Leather is one of the strongest and most durable natural materials for apparel: soft, flexible and extremely versatile. It’s perfect for all kinds of items and accessories such as coats, belts, bags and shoes.
If on one hand, leather can contribute to the planet-friendly “reduce, reuse, recycle” philosophy, on the other hand, its manufacturing exacts a high environmental impact. The chemical substances used in manufacturing processes to conserve it, along with dyes and other strongly toxic agents like chrome, may in fact contaminate soil, fields, rivers and eventually groundwater. These effects on the environment are not trivial: the production of leather may have very negative health consequences for employees of tanneries, not to mention the communities where these factories are located. Pollutants end up contaminating both the land and the crops, thus entering the food chain. This has been the case in manufacturing countries like India, China or in South America.
In the past years, a study by the Indian Institute of Toxicology has measured how, due to poisonous substances such as chrome, Indian workers are at least twice as likely to contract illnesses and infections. Many of them work in tanks where the leather is dyed and treated without protective boots or gloves. This type of industry produces tons of scraps and uses billions of litres of water, as well as an enormous quantity of energy every year. A piercingly strong smell, coloured foam and water pour into the factories’ drainage systems and the colour of the surrounding vegetation turns from green to yellow to brown or even black. This makes it quite easy to imagine what effects those same substances may have on the human body in cases of prolonged usage and in conditions which disregard the necessary safety parameters.
Some clothing brands have decided not to purchase leather from non-certified manufacturers anymore. Amongst these, with a long history of ties to the leather industry, Timberland heads the list. It was 1973 in the small town of New Market in New Hampshire, when Sidney Swartz, his father and brother made the perfect boot for leisure time and work: resistant, completely waterproof and durable. It was made from leather in the family’s factory, which had been founded by his father in 1952. That boot was named “Timberland” – later Yellow Boot – and has remained almost unchanged since 1978. It was the Timberland Company’s very first success.
Years later, in 2005, Timberland and other brands created the Leather Working Group (LWG), an organisation that develops environmental protocols for leather manufacturers and related supplies. The LWG certification is conferred on tanneries which demonstrably follow best practice and obtain top levels of environmental performance throughout their production chain, including chemical and organic waste disposal, atmospheric emissions and energy use. Another important element is traceability of material origins. The highest certification awards are Silver and Gold. Environmental audits are undertaken approximately every 18 months and generally produce a reduction of energy consumption of 15-20% between the first and subsequent audits. There are currently about 350 certified manufacturers who, thanks to LWG’s work, together save about 12 billion litres of water and 775 megawatts of energy every year.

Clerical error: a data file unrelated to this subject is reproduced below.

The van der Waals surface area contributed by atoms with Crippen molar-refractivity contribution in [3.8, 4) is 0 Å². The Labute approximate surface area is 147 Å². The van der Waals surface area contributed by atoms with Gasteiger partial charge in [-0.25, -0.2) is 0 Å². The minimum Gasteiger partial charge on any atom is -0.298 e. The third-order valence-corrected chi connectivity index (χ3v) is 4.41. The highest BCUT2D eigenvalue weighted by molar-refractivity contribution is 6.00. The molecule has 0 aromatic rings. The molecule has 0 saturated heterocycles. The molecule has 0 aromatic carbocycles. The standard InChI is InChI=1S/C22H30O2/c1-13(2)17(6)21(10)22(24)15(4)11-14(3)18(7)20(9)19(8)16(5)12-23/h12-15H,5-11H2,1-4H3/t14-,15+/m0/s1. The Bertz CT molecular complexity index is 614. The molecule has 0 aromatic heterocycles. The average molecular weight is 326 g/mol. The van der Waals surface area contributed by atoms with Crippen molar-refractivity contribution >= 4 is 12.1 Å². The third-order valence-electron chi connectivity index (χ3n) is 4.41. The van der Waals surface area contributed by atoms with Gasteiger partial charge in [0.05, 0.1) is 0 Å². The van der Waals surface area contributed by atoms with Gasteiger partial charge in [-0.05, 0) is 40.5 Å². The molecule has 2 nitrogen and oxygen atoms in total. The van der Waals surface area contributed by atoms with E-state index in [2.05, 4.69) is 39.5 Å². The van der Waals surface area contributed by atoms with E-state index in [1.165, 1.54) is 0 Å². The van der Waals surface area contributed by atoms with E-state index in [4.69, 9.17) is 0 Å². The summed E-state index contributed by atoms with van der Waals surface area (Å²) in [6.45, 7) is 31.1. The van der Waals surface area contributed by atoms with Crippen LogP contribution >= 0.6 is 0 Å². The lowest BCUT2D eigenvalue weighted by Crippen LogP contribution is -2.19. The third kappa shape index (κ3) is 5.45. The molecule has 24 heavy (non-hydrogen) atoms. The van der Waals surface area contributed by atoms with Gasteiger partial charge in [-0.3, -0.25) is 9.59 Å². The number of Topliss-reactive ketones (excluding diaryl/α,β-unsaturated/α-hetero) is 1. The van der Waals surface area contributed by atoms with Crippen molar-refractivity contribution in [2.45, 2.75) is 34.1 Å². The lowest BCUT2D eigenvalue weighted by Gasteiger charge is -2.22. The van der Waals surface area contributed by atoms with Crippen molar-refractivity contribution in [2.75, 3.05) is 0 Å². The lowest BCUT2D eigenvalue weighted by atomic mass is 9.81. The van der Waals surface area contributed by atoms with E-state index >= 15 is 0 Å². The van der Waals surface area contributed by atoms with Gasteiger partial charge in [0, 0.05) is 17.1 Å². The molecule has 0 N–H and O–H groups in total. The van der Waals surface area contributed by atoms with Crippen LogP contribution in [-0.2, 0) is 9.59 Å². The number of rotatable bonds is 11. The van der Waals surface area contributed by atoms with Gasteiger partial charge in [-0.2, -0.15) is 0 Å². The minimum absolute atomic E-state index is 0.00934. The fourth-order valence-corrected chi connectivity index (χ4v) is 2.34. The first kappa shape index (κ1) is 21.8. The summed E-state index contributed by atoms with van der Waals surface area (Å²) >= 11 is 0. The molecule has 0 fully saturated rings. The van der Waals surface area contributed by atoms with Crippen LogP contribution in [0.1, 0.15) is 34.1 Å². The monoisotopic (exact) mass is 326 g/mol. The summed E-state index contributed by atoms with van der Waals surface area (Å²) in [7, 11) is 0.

Everything began with leather, but the research on materials has never halted. In 1995, Active Comfort Technology (ACT) was introduced as part of a product refresh. In 2007, the focus shifted to the production of a shoe that would respect the planet as much as possible, the Earthkeepers Boot. Earthkeepers are made with 50% PET recycled material, used for the lining and laces, 34% recycled rubber for the soles, plus leather from tanneries compliant with quality and sustainability standards.
Since 2008, Timberland – which creates its products in over 300 factories in 30 countries thanks to the work of about 250,000 artisans – publicly adopted the policy of using only leather from tanneries with top LWG certifications for its footwear. Since 2015, this has been extended to leather supplies for apparel and accessories. In 2017, 93.1% of skins for such products were sourced from sustainable tanneries (Silver or Gold certification), and 98.8% for footwear. The goal is to reach 100% by 2020. To establish and measure sustainability goals, Timberland has also set up a Green Index, which provides information on some of its products’ most critical environmental performance indicators. The results are available to the manufacturer, but most importantly, also for the consumer. The perfect recipe for sustainability? Brand awareness and an equally conscious consumer who knows the role their choices play in the safeguarding of our planet.